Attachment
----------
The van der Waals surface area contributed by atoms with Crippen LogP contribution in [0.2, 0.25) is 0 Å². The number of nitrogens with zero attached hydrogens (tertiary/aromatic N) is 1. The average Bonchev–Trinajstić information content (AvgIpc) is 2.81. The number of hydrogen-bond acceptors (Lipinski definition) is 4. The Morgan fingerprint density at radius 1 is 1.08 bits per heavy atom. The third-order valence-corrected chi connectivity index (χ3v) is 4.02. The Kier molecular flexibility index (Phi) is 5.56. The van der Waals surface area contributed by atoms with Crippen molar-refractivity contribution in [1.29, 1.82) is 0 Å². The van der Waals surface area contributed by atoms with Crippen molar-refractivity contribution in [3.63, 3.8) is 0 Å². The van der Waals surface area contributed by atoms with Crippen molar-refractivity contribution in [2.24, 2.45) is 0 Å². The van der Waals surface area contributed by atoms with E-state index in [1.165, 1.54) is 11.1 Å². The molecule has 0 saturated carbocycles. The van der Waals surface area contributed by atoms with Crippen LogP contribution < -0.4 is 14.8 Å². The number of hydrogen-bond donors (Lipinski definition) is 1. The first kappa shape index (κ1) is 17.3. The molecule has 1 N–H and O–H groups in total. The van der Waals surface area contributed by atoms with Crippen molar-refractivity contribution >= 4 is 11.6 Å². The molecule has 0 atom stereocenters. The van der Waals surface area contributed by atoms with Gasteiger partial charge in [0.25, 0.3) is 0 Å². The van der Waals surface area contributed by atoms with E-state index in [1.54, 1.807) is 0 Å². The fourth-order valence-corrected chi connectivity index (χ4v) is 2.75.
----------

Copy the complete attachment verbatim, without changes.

The van der Waals surface area contributed by atoms with Crippen LogP contribution in [0.2, 0.25) is 0 Å². The number of nitrogens with zero attached hydrogens (tertiary/aromatic N) is 1. The average Bonchev–Trinajstić information content (AvgIpc) is 2.81. The number of hydrogen-bond acceptors (Lipinski definition) is 4. The Morgan fingerprint density at radius 1 is 1.08 bits per heavy atom. The third-order valence-corrected chi connectivity index (χ3v) is 4.02. The Kier molecular flexibility index (Phi) is 5.56. The van der Waals surface area contributed by atoms with Crippen molar-refractivity contribution in [1.29, 1.82) is 0 Å². The van der Waals surface area contributed by atoms with Crippen molar-refractivity contribution in [3.63, 3.8) is 0 Å². The van der Waals surface area contributed by atoms with Crippen molar-refractivity contribution in [2.24, 2.45) is 0 Å². The van der Waals surface area contributed by atoms with E-state index in [1.165, 1.54) is 11.1 Å². The molecule has 0 saturated carbocycles. The van der Waals surface area contributed by atoms with Crippen LogP contribution < -0.4 is 14.8 Å². The number of hydrogen-bond donors (Lipinski definition) is 1. The first kappa shape index (κ1) is 17.3. The molecule has 1 N–H and O–H groups in total. The van der Waals surface area contributed by atoms with Crippen molar-refractivity contribution >= 4 is 11.6 Å². The molecule has 0 atom stereocenters. The van der Waals surface area contributed by atoms with Gasteiger partial charge in [0.25, 0.3) is 0 Å². The van der Waals surface area contributed by atoms with E-state index in [1.54, 1.807) is 0 Å². The fourth-order valence-corrected chi connectivity index (χ4v) is 2.75.